The Alphabet Soup of Startup Metrics
Have you ever sat through a pitch deck and heard startup founders throw around fancy terms and acronyms when explaining statistics that are hard to grasp?
Whether it is TAM, IRR, or CAC, don't worry, WGY - We've Got You!
Here is a comprehensive list of some startup metrics that you will come across endlessly during your angel investing journey. Like always, you must definitely consider these when investing in a new venture!
Read on to find out!
“You cannot manage what you cannot measure”
There is much wisdom in this saying. It rings true with the Big Data explosion of the 21st Century. Simply put, because of big data, you can measure, and hence know, radically more about your business and investment, and directly translate that knowledge into improved decision making and performance.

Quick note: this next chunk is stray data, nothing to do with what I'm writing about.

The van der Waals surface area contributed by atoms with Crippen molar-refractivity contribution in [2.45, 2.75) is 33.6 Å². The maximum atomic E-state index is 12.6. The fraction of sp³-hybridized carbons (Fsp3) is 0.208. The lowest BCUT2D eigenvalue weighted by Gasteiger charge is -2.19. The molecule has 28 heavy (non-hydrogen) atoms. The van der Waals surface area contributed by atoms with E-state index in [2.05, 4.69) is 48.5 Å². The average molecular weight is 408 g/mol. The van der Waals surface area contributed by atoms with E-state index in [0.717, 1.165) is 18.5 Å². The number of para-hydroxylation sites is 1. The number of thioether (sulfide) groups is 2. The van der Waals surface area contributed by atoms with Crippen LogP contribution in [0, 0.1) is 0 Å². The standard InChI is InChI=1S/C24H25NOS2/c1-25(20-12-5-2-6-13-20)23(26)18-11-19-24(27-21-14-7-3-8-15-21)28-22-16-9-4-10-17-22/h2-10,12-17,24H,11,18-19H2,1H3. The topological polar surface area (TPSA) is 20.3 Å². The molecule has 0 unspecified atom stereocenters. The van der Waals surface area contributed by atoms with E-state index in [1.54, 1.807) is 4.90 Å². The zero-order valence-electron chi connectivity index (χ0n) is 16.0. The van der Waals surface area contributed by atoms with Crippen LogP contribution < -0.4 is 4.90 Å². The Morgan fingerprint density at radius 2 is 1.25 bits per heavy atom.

Consider retailing. Booksellers in physical stores could always track which books sold and which did not. If they had a loyalty program, they could tie some of those purchases to individual customers. And that was about it.
Once shopping moved online, though, the understanding of what customers want increased exponentially. Online retailers could track not only what customers bought, but also what else they looked at on the site. They developed algorithms to predict what books individual customers would like to read next—algorithms that performed better every time the customer responded to or ignored a recommendation. It’s no wonder that Amazon put so many brick-and-mortar bookstores out of business.
The familiarity of the Amazon story almost masks its power. But the moral remains - metrics matter and have the potential to make or break a business.
Which brings us to the technical part - As an angel investor what metrics should you keep a track of before & after making an investment? And what key performance indicators (KPIs) are important to understand so you can measure, analyze, and grow your investment portfolio using data, rather than blindly trying to grow.